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CRISPRa screening in mice for melanoma’s Achilles’ heel

Van der Weyden, L. et al. Commun. Biol. 4, 395 (2021)

A library of guide RNAs targeting various membrane proteins is mixed with melanoma cells and injected into mice to screen for genes that facilitate metastasis to the animals’ lungs. Image adapted from Van der Weyden, L. (2021). Springer Nature.

Melanoma may be a rare form of skin cancer – it accounts for only about 5% of cases, trailing the incidences of the more common basal cell and squamous cell carcinomas – but it is notoriously deadly if not caught early. That’s because melanoma has a particular propensity to metastasize and spread to other organs, including the lungs.

Metastasis accounts for over 90% of all cancer-related deaths, making it a critical area of research, says Louise van der Weyden, a researcher working with David Adams at the Wellcome Sanger Institute. But for a cancer to metastasize, malignant cells must make their way from their primary tumor and establish themselves in the “foreign soil” of a secondary site. The very genes that enable cancerous cells to successfully spread and grow elsewhere could however be their Achilles’ heel, says van der Weyden. “If we could target those genes, then in theory the metastatic cell would no longer be able to survive,” she notes. In new work published in Communications Biology, van der Weyden and her colleagues struck out to find that weak point for melanoma.

In vitro proteomics approaches can whip through lists of candidate genes for their potential roles in different processes fairly quickly, but cells alone can lack a bit of biological context. “I firmly believe that you can’t study metastasis in a dish. You need the microenvironment to be present – the blood/lymphatic system, the immune system, the ‘foreign soil’ that is the tissue at the secondary site, etc.,” says van der Weyden. So she and her colleagues looked to mice – including immunocompetent animals – and started in vivo screening.

CRISPR technology has been proving useful for screening gene function in vivo, though many studies have focused on knocking down or knocking out the expression of genes of interest. To study what genes help metastatic melanoma cells spread, the team needed to overexpress those on their candidate list. For this, they turned to CRISPR activation (CRISPRa), a variant of the gene editing system that increases target expression. There are a lot of genes to consider, so it made sense to narrow things down a little to focus on those that encode proteins on the surfaces of cells – these are likely to be more accessible than ones enclosed deep within, says van der Weyden. That led them to an existing library of guide RNAs that targeted 2,195 membrane protein genes.

They took the guide library, added it to melanoma cells, and injected those into the tails of their mice, setting cancerous cells overexpressing genes for different proteins off into the bloodstream. Then they waited for what would turn up in the animals’ lungs.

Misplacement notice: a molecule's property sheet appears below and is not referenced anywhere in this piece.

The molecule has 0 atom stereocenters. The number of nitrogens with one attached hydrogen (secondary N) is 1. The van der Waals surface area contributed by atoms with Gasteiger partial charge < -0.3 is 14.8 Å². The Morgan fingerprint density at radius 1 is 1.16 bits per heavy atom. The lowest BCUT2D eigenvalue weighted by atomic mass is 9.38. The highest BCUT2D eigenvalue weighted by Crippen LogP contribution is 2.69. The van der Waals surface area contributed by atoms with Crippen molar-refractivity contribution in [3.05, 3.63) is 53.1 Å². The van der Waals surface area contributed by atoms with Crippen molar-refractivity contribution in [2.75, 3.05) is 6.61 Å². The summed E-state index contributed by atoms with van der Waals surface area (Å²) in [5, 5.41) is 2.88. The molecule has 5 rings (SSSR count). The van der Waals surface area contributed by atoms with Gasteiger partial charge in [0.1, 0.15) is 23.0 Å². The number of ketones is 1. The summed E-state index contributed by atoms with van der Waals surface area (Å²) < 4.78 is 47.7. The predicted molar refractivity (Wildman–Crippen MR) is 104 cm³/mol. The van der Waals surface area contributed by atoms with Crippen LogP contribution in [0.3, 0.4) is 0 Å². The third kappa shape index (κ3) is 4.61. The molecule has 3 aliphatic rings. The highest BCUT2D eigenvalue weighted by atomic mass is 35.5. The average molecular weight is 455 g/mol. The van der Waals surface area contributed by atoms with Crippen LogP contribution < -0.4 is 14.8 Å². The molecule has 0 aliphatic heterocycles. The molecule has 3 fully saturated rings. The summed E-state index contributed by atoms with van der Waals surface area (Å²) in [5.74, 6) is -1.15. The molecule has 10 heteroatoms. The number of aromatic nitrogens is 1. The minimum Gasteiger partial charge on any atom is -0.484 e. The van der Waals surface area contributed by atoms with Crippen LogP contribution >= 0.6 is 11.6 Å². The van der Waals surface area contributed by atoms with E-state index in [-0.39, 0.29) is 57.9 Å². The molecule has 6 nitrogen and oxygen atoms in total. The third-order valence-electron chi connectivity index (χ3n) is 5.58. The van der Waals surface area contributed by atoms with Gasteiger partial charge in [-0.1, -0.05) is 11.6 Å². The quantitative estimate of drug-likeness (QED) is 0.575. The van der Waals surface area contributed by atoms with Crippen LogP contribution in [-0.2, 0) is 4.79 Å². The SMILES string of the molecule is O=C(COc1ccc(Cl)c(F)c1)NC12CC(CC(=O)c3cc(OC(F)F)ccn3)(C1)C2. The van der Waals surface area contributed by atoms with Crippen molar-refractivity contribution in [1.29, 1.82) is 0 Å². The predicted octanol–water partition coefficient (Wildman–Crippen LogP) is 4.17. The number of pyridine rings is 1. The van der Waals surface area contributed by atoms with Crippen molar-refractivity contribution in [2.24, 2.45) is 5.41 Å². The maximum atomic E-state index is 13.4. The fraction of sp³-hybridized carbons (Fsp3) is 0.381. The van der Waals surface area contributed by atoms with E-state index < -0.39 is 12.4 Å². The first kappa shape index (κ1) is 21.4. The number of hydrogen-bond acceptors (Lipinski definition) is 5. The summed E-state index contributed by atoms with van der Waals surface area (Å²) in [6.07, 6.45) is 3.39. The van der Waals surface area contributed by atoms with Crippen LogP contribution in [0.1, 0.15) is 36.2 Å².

Black spots started appearing, and from those the team assembled their hit list. At the top they identified the gene Leucine-Rich Repeat Neuronal 4 C-Terminal-Like (Lrrn4cl), which encodes a transmembrane protein of unknown function and no prior link to cancer. A look at human melanoma samples in The Cancer Genome Atlas (TCGA) database revealed a correlation between elevated human LRRN4CL expression and poor patient outcomes, while experimentally overexpressing the protein in additional human and mouse melanoma cell lines as well as mouse colon, breast, and bladder cancer cells indeed led to lung metastases in different mice.

Location, location, location, however – LRRN4CL doesn’t offer a metastatic advantage to cancer just anywhere. The team didn’t observe any differences in LRRN4CL-over-expressing cells relative to controls in in vitro follows up to measure metastatic mettle, nor did overexpression of the gene appear to be involved in driving metastases to other organs in the mice, such as the liver. “Only when the LRRN4CL-over-expressing cells were in the lung did they show a phenotype,” van der Weyden stresses. “I think that speaks volumes about the critical and invaluable role that laboratory mice can play in cancer research. We never would have found the role of LRRN4CL in cancer had we done purely in vitro experiments.”

There are a few other hits to follow up on, but figuring out the mechanism by which LRRN4CL amplifies a tumor’s metastatic potential is an obvious next step, says van der Weyden. “How is LRRN4CL able to regulate lung-specific metastasis of a range of cancer types? What is it’s binding partner in the lung – that’s something I'd love to know,” she says.

The screen proved a smashing success. It was the very first time the lab had attempted a CRISPR screen in vivo, let alone a CRISPRa experiment using so many different guides RNAs, and van der Weyden was thrilled to see it work. “It provides a list of genes that are potential anti-metastatic drug targets, and knowing how accessible cell surface proteins are, I would hope these are considered as attractive targets. I think it also shows that CRISPRa can successfully be used in screens in vivo, so hopefully it will encourage other researchers to use the technology,” she says

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Correspondence to Ellen Neff.

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Neff, E. CRISPRa screening in mice for melanoma’s Achilles’ heel. Lab Anim 50, 122 (2021).

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